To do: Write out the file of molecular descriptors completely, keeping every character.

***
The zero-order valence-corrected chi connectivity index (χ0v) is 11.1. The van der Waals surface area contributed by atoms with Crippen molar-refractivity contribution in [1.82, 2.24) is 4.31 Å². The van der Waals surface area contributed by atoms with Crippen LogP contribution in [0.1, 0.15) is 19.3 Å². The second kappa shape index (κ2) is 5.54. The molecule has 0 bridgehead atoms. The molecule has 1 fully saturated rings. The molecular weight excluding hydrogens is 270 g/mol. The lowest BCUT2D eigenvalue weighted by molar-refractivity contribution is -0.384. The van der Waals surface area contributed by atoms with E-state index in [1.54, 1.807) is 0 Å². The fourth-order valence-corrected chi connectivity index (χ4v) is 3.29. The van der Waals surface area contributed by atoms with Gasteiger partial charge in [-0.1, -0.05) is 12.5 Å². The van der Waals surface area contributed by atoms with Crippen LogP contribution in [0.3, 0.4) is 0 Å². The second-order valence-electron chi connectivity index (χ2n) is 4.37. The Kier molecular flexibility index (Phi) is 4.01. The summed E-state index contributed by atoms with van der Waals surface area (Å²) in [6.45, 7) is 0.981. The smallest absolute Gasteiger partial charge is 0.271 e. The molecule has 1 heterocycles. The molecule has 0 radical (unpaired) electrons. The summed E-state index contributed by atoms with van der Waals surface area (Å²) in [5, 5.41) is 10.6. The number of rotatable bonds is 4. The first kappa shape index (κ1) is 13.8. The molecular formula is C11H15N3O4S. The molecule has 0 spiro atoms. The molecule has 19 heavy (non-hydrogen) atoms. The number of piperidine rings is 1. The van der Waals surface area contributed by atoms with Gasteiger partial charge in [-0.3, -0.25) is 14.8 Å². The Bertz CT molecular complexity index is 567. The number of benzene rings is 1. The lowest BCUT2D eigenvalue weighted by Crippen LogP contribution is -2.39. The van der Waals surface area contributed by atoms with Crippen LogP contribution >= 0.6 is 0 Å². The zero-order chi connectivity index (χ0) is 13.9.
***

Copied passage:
The zero-order valence-corrected chi connectivity index (χ0v) is 11.1. The van der Waals surface area contributed by atoms with Crippen molar-refractivity contribution in [1.82, 2.24) is 4.31 Å². The van der Waals surface area contributed by atoms with Crippen LogP contribution in [0.1, 0.15) is 19.3 Å². The second kappa shape index (κ2) is 5.54. The molecule has 0 bridgehead atoms. The molecule has 1 fully saturated rings. The molecular weight excluding hydrogens is 270 g/mol. The lowest BCUT2D eigenvalue weighted by molar-refractivity contribution is -0.384. The van der Waals surface area contributed by atoms with E-state index in [1.54, 1.807) is 0 Å². The fourth-order valence-corrected chi connectivity index (χ4v) is 3.29. The van der Waals surface area contributed by atoms with Gasteiger partial charge in [-0.1, -0.05) is 12.5 Å². The van der Waals surface area contributed by atoms with Crippen LogP contribution in [0.3, 0.4) is 0 Å². The second-order valence-electron chi connectivity index (χ2n) is 4.37. The Kier molecular flexibility index (Phi) is 4.01. The summed E-state index contributed by atoms with van der Waals surface area (Å²) in [6.45, 7) is 0.981. The smallest absolute Gasteiger partial charge is 0.271 e. The molecule has 1 heterocycles. The molecule has 0 radical (unpaired) electrons. The summed E-state index contributed by atoms with van der Waals surface area (Å²) in [5, 5.41) is 10.6. The number of rotatable bonds is 4. The first kappa shape index (κ1) is 13.8. The molecular formula is C11H15N3O4S. The molecule has 0 spiro atoms. The molecule has 19 heavy (non-hydrogen) atoms. The number of piperidine rings is 1. The van der Waals surface area contributed by atoms with Gasteiger partial charge in [-0.3, -0.25) is 14.8 Å². The Bertz CT molecular complexity index is 567. The number of benzene rings is 1. The lowest BCUT2D eigenvalue weighted by Crippen LogP contribution is -2.39. The van der Waals surface area contributed by atoms with Crippen LogP contribution >= 0.6 is 0 Å². The zero-order chi connectivity index (χ0) is 13.9.